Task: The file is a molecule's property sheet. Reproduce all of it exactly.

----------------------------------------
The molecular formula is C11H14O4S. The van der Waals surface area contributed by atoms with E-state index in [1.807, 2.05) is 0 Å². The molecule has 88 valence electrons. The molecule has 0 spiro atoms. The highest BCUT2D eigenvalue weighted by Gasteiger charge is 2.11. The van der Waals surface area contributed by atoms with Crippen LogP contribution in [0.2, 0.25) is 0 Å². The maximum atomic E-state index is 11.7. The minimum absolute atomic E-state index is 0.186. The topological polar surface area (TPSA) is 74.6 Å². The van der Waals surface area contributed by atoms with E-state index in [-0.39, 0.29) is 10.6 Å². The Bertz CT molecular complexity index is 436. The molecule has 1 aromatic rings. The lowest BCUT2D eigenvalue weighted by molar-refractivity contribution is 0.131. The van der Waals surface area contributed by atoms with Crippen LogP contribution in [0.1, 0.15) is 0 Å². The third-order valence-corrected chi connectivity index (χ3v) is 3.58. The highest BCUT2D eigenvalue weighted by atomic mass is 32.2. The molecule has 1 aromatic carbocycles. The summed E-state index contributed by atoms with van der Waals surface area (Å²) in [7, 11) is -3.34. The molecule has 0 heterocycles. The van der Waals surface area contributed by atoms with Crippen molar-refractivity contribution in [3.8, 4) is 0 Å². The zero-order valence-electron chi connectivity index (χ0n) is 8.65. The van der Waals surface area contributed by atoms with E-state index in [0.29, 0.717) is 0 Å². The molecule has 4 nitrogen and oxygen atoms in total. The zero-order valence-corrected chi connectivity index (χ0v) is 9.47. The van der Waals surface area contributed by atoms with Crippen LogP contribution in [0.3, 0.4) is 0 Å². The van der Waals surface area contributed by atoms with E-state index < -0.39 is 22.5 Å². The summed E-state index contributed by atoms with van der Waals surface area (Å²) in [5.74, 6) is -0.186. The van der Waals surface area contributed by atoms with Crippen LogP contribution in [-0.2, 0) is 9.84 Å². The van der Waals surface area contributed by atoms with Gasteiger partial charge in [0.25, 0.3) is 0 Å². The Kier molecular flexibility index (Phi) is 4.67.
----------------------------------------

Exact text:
The molecular formula is C11H14O4S. The van der Waals surface area contributed by atoms with E-state index in [1.807, 2.05) is 0 Å². The molecule has 88 valence electrons. The molecule has 0 spiro atoms. The highest BCUT2D eigenvalue weighted by Gasteiger charge is 2.11. The van der Waals surface area contributed by atoms with Crippen LogP contribution in [0.2, 0.25) is 0 Å². The maximum atomic E-state index is 11.7. The minimum absolute atomic E-state index is 0.186. The topological polar surface area (TPSA) is 74.6 Å². The van der Waals surface area contributed by atoms with E-state index in [-0.39, 0.29) is 10.6 Å². The Bertz CT molecular complexity index is 436. The molecule has 1 aromatic rings. The lowest BCUT2D eigenvalue weighted by molar-refractivity contribution is 0.131. The van der Waals surface area contributed by atoms with Crippen LogP contribution in [0.1, 0.15) is 0 Å². The third-order valence-corrected chi connectivity index (χ3v) is 3.58. The highest BCUT2D eigenvalue weighted by atomic mass is 32.2. The molecule has 1 aromatic carbocycles. The summed E-state index contributed by atoms with van der Waals surface area (Å²) in [7, 11) is -3.34. The molecule has 0 heterocycles. The van der Waals surface area contributed by atoms with Crippen molar-refractivity contribution in [3.8, 4) is 0 Å². The zero-order valence-electron chi connectivity index (χ0n) is 8.65. The van der Waals surface area contributed by atoms with E-state index in [0.29, 0.717) is 0 Å². The molecule has 4 nitrogen and oxygen atoms in total. The zero-order valence-corrected chi connectivity index (χ0v) is 9.47. The van der Waals surface area contributed by atoms with Crippen LogP contribution in [0.3, 0.4) is 0 Å². The van der Waals surface area contributed by atoms with E-state index < -0.39 is 22.5 Å². The summed E-state index contributed by atoms with van der Waals surface area (Å²) in [5.74, 6) is -0.186. The van der Waals surface area contributed by atoms with Crippen LogP contribution in [-0.2, 0) is 9.84 Å². The van der Waals surface area contributed by atoms with Gasteiger partial charge in [0.25, 0.3) is 0 Å². The Kier molecular flexibility index (Phi) is 4.67.